Hang around the Gun Digest offices long enough and eventually you begin to daydream about obscure topics that surely would strike most normal people as odd. Reading old issues of the Gun Digest only fuels the fire. As such, my thoughts have recently begun to drift toward — what else? — the military leather sling.
There are practical reasons for this, namely the realization that my shooting skills are not up to snuff. I officially blame today's gear — bipods, custom rests, shooting sticks, “lead sleds” and other such things — designed to anchor your firearm in what amounts to a vice, so all you have to do is pull the trigger and watch as rounds pile into a nice, tiny little group. But convenience comes with a price. And while each of these shooting accessories have their place, I have only myself to blame for allowing them to become a crutch.
If you don't believe me, grab your rifle while standing or kneeling and peer through the scope at a 100-yard target. Watch with horror as your crosshairs sway to and fro, on the target and off again. In my case, it's as if they were being guided by a drunk sailor bumbling across the deck of a ship in rough seas. Actually, it's amazing I've ever managed to fill any deer tag. When I recently tried this exercise, the phrase “Minute of Cardboard” (which was an improvement over “Minute of Dump Truck”) came to mind, aptly coined in what ended up being a transparent attempt to add some level of dignity to my gross ineptitude with a rifle.
The military, and the Civilian Marksmanship Program (CMP), both teach good old-fashioned marksmanship skills, and the leather sling is still a cornerstone in the technique. In the decade or so following World War II, there seems to have been more focus placed on practical rifle shooting skills and the use of the leather sling in particular than there is in today's shooting press. For example, the 1950 4th Edition of the Gun Digest contains an article by C. M. Palmer, Jr. which well-represents this “old school” way of thinking. In How to Shoot a Target Rifle, Palmer writes:
The important function of the sling is that of making the shooter and his rifle an inseparable and unbeatable combination. It ties the two together literally, and holds them together rigidly in the proper shooting positions. Getting into the sling is simple though some people make a mess of it without half trying.
I wasn't half trying when I made a mess of it; no, I'd put all my heart into it (and a dandy mess it was). Try to imagine a dysfunctional ex-zoo monkey trying to solve a rubix cube dipped in grease from a deep-fryer. It was not pretty. You would think that a sling would be a simple thing to master. But the military leather variety, to the uninitiated, seems like a cruel trick. There are two sections, one loop, two keepers, two metal hooks (known as “frogs,” just to make things interesting), and dozens of sets of holes. To make matters worse, when the sling is new the leather is so stiff the frogs won't “go” into the holes without considerable pushing, pulling and tugging — heaving with eye-popping force the likes of which elicits the most God-awful grunting noises you have ever heard coming from a gun room. If you have close neighbors, it is best to close the windows, and wear safety glasses, when doing this.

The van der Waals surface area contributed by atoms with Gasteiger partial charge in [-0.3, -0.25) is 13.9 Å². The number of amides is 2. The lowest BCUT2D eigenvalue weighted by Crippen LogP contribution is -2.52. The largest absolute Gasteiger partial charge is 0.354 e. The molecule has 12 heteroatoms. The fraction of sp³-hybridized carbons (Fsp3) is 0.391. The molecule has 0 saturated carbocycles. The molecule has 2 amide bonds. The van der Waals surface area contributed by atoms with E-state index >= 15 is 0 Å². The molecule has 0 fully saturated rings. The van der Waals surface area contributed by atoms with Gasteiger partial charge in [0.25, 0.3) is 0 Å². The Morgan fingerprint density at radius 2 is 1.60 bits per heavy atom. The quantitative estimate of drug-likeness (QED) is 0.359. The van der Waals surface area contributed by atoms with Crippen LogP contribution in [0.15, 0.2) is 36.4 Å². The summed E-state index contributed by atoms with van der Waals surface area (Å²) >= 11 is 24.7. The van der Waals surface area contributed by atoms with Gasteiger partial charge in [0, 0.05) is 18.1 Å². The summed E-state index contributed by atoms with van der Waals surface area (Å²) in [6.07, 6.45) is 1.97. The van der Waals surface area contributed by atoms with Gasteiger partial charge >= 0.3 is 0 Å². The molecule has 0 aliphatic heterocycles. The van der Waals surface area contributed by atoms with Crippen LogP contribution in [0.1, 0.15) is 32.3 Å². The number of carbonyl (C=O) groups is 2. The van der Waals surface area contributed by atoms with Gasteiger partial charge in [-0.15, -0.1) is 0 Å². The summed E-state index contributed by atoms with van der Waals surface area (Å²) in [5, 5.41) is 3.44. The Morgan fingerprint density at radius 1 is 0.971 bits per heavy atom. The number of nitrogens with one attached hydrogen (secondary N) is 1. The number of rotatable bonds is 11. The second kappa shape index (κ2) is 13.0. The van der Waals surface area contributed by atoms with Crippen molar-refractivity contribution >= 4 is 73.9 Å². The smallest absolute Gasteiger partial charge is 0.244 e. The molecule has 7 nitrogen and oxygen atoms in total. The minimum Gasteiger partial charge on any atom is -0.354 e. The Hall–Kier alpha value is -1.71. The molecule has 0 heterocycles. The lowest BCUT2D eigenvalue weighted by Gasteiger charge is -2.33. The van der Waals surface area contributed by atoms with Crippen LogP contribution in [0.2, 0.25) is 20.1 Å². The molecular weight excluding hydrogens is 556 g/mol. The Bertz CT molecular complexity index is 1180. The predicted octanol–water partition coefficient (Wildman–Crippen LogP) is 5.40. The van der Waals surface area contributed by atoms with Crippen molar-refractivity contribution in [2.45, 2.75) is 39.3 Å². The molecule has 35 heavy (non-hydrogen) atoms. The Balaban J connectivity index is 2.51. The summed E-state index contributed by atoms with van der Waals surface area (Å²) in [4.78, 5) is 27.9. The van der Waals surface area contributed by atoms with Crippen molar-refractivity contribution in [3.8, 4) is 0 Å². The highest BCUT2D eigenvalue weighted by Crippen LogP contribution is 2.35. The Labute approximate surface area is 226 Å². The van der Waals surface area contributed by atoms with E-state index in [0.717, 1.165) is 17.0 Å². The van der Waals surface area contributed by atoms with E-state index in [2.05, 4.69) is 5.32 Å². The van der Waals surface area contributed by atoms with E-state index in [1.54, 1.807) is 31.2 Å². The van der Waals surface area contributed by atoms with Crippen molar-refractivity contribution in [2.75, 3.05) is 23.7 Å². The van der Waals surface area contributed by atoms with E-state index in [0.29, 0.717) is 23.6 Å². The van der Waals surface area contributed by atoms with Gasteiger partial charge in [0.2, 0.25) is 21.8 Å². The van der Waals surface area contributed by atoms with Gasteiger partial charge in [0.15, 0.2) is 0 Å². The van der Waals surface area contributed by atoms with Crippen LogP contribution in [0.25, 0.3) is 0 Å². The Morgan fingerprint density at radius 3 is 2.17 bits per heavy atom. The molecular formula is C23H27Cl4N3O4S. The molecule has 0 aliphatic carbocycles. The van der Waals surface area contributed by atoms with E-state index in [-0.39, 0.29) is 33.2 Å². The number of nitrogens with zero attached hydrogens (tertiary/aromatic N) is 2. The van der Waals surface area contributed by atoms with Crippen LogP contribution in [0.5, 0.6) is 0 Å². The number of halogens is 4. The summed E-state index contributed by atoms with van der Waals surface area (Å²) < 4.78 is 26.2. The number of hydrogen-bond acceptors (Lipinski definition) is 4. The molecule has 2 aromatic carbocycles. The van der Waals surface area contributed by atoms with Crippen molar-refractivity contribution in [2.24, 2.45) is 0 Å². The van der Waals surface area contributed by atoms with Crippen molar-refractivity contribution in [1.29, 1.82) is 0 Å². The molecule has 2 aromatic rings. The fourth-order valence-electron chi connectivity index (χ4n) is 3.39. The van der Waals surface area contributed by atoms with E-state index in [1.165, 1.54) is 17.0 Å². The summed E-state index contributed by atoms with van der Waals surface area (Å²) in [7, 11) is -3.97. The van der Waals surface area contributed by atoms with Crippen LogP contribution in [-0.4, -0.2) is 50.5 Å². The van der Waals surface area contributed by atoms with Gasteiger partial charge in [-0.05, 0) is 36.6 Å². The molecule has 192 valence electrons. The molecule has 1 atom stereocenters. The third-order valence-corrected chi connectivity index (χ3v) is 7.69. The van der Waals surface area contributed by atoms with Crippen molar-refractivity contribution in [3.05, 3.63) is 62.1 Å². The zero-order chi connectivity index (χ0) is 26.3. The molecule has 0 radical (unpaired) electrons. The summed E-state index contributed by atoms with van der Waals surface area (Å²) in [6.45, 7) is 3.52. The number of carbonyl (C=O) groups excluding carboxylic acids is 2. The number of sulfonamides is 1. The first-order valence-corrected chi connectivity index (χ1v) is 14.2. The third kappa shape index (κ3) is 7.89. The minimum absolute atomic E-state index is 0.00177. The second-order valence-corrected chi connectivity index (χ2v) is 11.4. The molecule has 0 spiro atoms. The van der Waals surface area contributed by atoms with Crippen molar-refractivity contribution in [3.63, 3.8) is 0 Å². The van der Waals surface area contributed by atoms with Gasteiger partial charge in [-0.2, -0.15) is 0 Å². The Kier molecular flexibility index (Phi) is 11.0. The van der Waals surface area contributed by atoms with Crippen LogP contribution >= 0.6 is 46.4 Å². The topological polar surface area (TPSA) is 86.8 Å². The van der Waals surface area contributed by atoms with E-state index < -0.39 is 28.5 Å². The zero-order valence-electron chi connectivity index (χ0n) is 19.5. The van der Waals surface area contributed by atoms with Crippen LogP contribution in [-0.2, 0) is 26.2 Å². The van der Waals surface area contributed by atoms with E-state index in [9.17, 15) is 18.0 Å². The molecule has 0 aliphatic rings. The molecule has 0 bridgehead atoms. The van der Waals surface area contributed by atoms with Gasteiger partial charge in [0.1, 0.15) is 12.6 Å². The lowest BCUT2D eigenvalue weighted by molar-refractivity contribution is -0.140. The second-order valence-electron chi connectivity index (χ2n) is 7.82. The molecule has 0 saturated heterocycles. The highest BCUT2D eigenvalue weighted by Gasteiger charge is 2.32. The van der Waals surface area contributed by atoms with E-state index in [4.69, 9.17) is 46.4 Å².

After my leather sling arrived from the folks at Turner Saddlery, staring at this wonder of modern engineering left me thinking, “How hard can this possibly be?” The question answered itself. With a little practice, though, some help from M/Sgt. James R. Owens USMC (Ret.) and his swell little pamphlet, The Leather Sling and Shooting Positions, advice from old issues of Gun Digest to stoke the dream and I was off to the range on a wing and a prayer. Even more comical than mastery of the sling itself is the act of getting into the thing and then into one of the four shooting positions — standing, kneeling, sitting and prone — which sounds easy enough but actually requires much practice and patience.
The key is to use the sling and the bone structure of the body, together. Palmer explains:
These positions have been studied carefully after many years of shooting experience. They are scientifically and mechanically correct to give the shooter the greatest possible support with the minimum of muscular effort. They aim to utilize the rigidity of the bones to hold the weapon rather than the uncertainty of the muscles. The best shooting position is that which transforms the shooter into a solid gun mount.
Most shooters spend their entire time shooting from a bench chasing after smaller and smaller groups. Your rifle's actual accuracy (more properly described as precision) will always be better than your field-shooting accuracy, or off-hand ability. Thus, more time spent learning the military leather sling and off-hand shooting positions will reap big rewards in the game fields or tactical environments where fast shooting may be the only option.
So how did it work? At first I felt fortunate to get pie-plate sized groups at 100 yards off-hand. But by locking into the leather sling (technically I was using a variant position known as the “hasty” sling), my groups tigthened right down to around four inches — a marked improvement over shooting without the sling.
The bottom line is this: Rely too much on mechanical gun rests, rather than honing the shooting discipline, and your ability to place rounds on target in real-life scenarios will suffer. Like Clint Smith of Thunder Ranch says, You won't shoot better under stress, you'll shoot worse. So yank that rifle out of its vice, wrap arm in leather, and get to work.
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